Japan to hand over detained whaling activists to Australia

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    Three anti-whaling activists detained

Three anti-whaling activists detained 02:19

Story highlights

  • Japan has lodged a protest with the Australian government over the boarding
  • Japan will hand the three activists over to the Australian authorities
  • The Japanese fleet will continue its annual hunt in Antarctic waters
  • Environmental groups clash each year with Japan's whaling vessels

Japan said Tuesday that it would hand over to Australian authorities three Australian anti-whaling activists being held aboard a Japanese vessel, but that it would press on with its annual whale hunt in the seas near Antarctica.

The activists had illegally boarded the ship, a patrol vessel supporting Japan's whaling mission in Antarctic waters, to protest the hunting of the giant marine mammals in the area.

The three men will be released without charge after being questioned by Japan's Coast Guard, an official at the Japanese Ministry of Foreign Affairs said Tuesday. The official declined to be identified as is customary in Japan.

"They have not been violent after getting on board and had no record of joining past destructive actions by Sea Shepherd," the official said, referring to the anti-whaling group that has clashed several times with the Japanese fleet.

He said the Japanese whaling fleet needed the patrol boat to continue with its hunt.

Australia engaged in diplomatic discussions with Japan to ensure the well-being and safety of the three men, the Australian attorney-general, Nicola Roxon, said Monday.

She said that while Australia steadfastly opposes Japan's whale hunt, the incident did not occur in Australian territorial waters, meaning that Australian law did not automatically apply to the case.

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      Waging 'wars' to save the whales

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      War over whaling in Japan

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    Japan annually hunts whales despite a worldwide moratorium, utilizing a loophole in the law that allows for killing the mammals for scientific research.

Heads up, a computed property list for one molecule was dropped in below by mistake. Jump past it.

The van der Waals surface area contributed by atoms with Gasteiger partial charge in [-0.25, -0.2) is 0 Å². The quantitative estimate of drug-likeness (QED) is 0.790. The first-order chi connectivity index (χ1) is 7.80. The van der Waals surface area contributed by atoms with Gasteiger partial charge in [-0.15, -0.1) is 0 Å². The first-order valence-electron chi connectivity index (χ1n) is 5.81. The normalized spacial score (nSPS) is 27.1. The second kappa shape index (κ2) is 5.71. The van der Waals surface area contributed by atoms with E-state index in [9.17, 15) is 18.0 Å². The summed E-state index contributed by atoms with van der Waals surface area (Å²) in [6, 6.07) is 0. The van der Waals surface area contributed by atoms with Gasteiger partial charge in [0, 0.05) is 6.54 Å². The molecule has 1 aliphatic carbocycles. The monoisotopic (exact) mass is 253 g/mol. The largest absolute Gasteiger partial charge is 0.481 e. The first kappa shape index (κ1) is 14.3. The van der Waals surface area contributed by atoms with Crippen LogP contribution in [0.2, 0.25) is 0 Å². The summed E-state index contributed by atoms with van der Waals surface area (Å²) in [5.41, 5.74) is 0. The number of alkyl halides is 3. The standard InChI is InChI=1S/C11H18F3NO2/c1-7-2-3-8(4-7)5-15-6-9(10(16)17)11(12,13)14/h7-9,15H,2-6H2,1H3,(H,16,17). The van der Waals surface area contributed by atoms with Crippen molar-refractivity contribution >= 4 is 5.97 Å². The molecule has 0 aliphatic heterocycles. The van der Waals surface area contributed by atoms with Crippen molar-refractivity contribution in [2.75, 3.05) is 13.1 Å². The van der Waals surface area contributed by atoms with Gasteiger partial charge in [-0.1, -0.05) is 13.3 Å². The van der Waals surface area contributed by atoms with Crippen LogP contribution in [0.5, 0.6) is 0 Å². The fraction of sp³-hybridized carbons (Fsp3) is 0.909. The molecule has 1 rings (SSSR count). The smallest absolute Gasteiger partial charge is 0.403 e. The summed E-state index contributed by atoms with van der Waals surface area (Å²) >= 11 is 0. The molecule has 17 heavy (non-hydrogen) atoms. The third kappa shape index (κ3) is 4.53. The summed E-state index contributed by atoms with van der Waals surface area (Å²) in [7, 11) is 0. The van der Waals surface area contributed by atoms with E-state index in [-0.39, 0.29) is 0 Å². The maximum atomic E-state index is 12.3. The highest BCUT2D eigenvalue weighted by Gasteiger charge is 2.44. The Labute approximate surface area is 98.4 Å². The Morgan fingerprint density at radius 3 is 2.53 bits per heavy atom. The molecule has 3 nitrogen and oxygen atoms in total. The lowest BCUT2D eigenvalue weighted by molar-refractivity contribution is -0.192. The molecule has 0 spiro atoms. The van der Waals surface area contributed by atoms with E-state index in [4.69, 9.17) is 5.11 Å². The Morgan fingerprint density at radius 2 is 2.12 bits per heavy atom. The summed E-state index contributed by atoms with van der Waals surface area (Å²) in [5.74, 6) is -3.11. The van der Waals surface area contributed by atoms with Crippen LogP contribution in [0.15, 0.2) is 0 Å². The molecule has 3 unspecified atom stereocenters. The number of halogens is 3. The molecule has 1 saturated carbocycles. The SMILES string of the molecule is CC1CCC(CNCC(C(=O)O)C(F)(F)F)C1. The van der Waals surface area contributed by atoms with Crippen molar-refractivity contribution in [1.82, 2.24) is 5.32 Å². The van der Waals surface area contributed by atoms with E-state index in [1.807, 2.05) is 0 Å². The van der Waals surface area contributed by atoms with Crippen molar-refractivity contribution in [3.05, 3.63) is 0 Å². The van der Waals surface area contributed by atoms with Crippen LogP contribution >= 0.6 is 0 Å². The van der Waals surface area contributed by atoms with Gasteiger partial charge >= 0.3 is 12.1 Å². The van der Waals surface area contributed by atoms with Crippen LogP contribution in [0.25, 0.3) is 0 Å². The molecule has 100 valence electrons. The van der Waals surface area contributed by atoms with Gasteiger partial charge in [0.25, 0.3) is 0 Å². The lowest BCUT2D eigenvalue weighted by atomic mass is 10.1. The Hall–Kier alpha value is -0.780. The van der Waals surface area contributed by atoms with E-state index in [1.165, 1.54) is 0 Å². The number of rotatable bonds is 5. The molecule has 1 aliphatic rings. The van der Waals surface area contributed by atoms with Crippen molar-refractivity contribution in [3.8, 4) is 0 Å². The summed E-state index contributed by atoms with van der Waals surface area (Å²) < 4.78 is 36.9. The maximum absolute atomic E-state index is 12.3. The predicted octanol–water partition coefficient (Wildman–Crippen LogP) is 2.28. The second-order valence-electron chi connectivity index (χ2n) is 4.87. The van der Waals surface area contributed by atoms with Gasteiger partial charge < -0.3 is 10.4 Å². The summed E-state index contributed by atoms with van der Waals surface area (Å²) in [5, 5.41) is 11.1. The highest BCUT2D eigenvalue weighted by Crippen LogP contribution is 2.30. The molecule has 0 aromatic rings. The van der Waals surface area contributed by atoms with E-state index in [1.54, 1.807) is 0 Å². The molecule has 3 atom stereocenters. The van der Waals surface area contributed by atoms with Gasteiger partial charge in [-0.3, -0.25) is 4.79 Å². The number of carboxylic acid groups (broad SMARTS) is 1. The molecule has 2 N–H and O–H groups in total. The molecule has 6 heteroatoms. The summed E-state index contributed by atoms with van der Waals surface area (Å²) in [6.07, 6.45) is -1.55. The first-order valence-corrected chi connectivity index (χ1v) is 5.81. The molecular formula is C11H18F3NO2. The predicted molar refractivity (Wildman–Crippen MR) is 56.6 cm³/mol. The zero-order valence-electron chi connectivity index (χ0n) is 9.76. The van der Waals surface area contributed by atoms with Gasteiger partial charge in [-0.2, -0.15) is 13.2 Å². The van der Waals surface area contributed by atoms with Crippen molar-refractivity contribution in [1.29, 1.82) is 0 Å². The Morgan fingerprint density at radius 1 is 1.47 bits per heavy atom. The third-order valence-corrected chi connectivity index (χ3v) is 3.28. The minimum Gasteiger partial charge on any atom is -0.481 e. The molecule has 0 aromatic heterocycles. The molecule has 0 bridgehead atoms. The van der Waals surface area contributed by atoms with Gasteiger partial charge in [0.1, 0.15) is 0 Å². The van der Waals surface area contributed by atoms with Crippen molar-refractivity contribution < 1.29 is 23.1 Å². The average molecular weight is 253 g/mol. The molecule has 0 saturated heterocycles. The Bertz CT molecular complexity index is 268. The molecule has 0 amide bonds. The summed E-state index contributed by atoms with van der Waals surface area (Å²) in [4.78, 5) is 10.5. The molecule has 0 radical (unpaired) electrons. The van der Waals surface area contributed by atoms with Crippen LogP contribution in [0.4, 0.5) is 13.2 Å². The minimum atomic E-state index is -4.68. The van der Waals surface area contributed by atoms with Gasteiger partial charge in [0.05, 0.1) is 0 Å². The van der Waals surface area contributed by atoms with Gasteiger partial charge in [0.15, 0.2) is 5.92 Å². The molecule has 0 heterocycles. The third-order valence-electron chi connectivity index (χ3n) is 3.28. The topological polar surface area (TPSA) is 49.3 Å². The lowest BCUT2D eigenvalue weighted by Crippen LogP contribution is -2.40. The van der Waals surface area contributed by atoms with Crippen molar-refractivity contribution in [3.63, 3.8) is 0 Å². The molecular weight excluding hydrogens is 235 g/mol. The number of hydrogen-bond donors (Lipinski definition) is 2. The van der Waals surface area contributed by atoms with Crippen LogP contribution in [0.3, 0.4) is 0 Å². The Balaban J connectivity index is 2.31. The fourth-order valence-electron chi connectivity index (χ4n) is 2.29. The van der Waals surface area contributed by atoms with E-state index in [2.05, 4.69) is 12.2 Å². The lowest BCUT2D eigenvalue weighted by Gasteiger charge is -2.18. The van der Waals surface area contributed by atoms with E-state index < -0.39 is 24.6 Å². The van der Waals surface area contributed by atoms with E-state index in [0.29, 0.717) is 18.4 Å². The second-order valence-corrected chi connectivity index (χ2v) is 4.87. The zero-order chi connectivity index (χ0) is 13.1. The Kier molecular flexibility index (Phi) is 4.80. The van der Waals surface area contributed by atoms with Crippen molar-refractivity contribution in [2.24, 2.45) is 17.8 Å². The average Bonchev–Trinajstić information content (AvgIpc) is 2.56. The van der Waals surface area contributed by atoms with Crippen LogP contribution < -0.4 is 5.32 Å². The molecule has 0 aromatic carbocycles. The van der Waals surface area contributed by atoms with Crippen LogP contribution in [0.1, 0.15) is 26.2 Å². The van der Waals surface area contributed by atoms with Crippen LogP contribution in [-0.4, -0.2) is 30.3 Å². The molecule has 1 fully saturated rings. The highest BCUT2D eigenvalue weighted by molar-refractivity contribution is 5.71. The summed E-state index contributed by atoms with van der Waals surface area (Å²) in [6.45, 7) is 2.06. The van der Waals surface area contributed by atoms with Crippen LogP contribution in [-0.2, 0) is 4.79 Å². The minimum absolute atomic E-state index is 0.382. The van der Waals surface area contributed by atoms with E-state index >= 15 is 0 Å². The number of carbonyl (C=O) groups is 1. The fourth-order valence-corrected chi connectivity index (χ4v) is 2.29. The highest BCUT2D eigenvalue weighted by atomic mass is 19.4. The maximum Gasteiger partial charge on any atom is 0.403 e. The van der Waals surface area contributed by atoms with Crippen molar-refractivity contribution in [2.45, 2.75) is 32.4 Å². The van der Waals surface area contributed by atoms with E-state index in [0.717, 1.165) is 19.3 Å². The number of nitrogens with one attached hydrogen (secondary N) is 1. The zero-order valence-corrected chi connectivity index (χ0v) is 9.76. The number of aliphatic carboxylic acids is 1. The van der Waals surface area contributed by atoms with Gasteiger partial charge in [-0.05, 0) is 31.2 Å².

Each year, environmental groups like Sea Shepherd face off with Japan's hunters in a high seas drama that has led to collisions of ships, the detaining of activists and smoke bombs fired back and forth between the groups.

    Japan has lodged a protest with the Australian government through diplomatic channels, asking it to prevent such boardings in the future, the Japanese foreign ministry official said Tuesday.

    Video footage released by Sea Shepherd showed the three men, from the environmental group Forest Rescue Australia, boarding the Japanese vessel from a small boat on Sunday.

    Sea Shepherd had described the three activists -- Geoffrey Owen Tuxworth, 47, Simon Peterffy, 44, and Glen Pendlebury, 27 -- as "prisoners." The organization said the men boarded the vessel to force Japan's fleet to stop hunting whales.

    This is the third time activists have boarded ships involved in the Japanese whaling fleet.

    In 2008, two Sea Shepherd activists sneaked aboard a Japanese vessel. They were released back to the anti-whaling group.

    In 2010, Pete Bethune, a New Zealander, also boarded the Shonan Maru #2.

    Bethune was arrested, taken back to Japan, and tried in a Tokyo court. He spent five months in prison and was released on a two-year suspended sentence.

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